When the other moms high-fived each other to celebrate their newly found freedom as the big yellow bus pulled away from the curb on the first day of kindergarten, I was the mom blinking fast. For me, the beginning of school was the end of unfettered time, the end of time structured only by inclination and weather and not subject to the constraints of the school calendar.
While this was the first time that excitement over what was new was tempered by sadness over what it was replacing, it would by no means be the last. Every milestone meant crossing a threshold that separated the past from the future.
When my sons went to college, the house was too quiet and the dog at first worried and then depressed, which gave me something to tell people when they asked how I was. I smiled and made them laugh describing how the loyal black lab the boys had grown up with wandered around their empty rooms straining her neck to peer up at their beds as if they were back in some corner she couldn’t quite see. I meant it when I laughed that time. Those four years away were just temporary. Our house was still their home.
The next move though was different. This time a moving van paid for by his employer moved my oldest son’s belongings to another state. This time when people asked how I was I joked about having to keep a close watch on him so he didn’t put everything that wasn’t nailed down into the van. Though I laughed, I recognized his longing looks at regular household items as the first indication of his mixed feelings about leaving the past behind even in the midst of his excitement about what came next.
This time things were different. This time this wasn’t temporary. This time blinking fast didn’t work. He noticed. When I told him I was crying because this was the end of him living with me, he smiled and made me laugh when he said of course it wasn’t, that I’d live with him again when I was an old woman, in his basement. When people asked how I was, I told them this story and said he is a good boy. But the point is he isn’t a boy anymore. This time my laughter was disingenuous.
After he drove down the driveway in his new car, headed off to his new life where the moving van had taken all his stuff, including a few buried treasures, familiar household items surreptitiously stashed in boxes, I cried. Tears filled my goggles during my morning swim, and I blew through the packet of Kleenex in the car door driving home by myself.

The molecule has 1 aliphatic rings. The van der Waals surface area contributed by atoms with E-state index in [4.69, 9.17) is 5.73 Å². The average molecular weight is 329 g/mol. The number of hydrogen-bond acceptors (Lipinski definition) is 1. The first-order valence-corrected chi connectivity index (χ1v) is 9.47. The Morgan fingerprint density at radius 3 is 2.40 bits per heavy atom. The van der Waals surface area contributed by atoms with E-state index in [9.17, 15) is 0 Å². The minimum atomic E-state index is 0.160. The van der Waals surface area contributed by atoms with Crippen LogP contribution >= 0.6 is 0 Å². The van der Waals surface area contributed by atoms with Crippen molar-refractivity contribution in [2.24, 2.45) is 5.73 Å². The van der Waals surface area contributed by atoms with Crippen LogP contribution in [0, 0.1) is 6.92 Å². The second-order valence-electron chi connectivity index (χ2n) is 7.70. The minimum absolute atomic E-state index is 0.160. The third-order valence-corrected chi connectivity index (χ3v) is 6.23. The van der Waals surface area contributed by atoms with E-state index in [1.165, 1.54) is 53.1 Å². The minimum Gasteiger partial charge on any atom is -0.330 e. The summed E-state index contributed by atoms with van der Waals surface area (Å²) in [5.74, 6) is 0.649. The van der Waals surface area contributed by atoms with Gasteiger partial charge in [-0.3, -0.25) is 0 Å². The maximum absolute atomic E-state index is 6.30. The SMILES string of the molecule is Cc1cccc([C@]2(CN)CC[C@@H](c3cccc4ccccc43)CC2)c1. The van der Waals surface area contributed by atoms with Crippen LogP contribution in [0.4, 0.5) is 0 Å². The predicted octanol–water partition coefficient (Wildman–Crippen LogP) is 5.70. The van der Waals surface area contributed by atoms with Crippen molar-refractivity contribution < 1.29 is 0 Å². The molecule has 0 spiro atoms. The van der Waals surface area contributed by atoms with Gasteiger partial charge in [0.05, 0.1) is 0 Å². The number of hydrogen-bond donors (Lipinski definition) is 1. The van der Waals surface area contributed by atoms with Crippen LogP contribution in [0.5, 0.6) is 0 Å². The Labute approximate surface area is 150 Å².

I didn’t cry like this when I left home, but I did when my sister did. We stayed up talking all night the night before she left for grad school. In the morning we stood in the driveway next to the loaded down car, hugging and sobbing until our father insisted enough was enough and it was time to leave. I watched the car disappear down the street and then cried in the house all by myself.
My parents laughed when they told the story about how my sister had cried in the backseat all the way through Pennsylvania and at least half way through Ohio. My sister and I cried because we both knew this was the end of our living together.
Though we’ve visited each other in cities all over the country and in multiple time zones on three continents, we haven’t lived together since that morning she left the home we’d grown up in. I remembered this when my sons’ leavings reminded me that what is not temporary is permanent.
When my younger son graduated from college, got a job, and moved, it was easier because he only moved a few miles away. There was no moving van, but multiple trips in the SUV, not unlike moving into a dorm. There was no dramatic final departure down the driveway, but lots of back and forth to get things he left behind and bring things back that didn’t quite work in the rental house.
Though the ease of his departure, as well as his frequent, casual visits, at first masked that this was his leave-taking, the point is that his visits, no matter how frequent, are visits. He doesn’t live at home anymore either. That part of their lives, and so of my life, is over.
Mourning the end of the way things were does not mean not welcoming what comes next.
I haven’t forgotten that growing up was always the point. I knew all along the way that each step forward was also a step away. But bursts of anticipation and excitement were always braided with moments of reluctance and sorrow. Sometimes I felt guilt about how I felt. Sometimes I still do. But maybe parental wisdom means being able to hold two contradictory feelings at the same time, a customized emotional dissonance.
Though Semisonic is referring to a different kind of relationship when they sing “Every new beginning comes from some other beginning’s end,” the sentiment scans perfectly.
Being in the moment means cherishing moments, even when they’ve become memories.
Lindsay Throm is a Mom to two “Grown and Flown” sons, by which she means they have both graduated from college and are now working their first professional jobs. She currently resides in Virginia with her husband and their black lab, Ripley.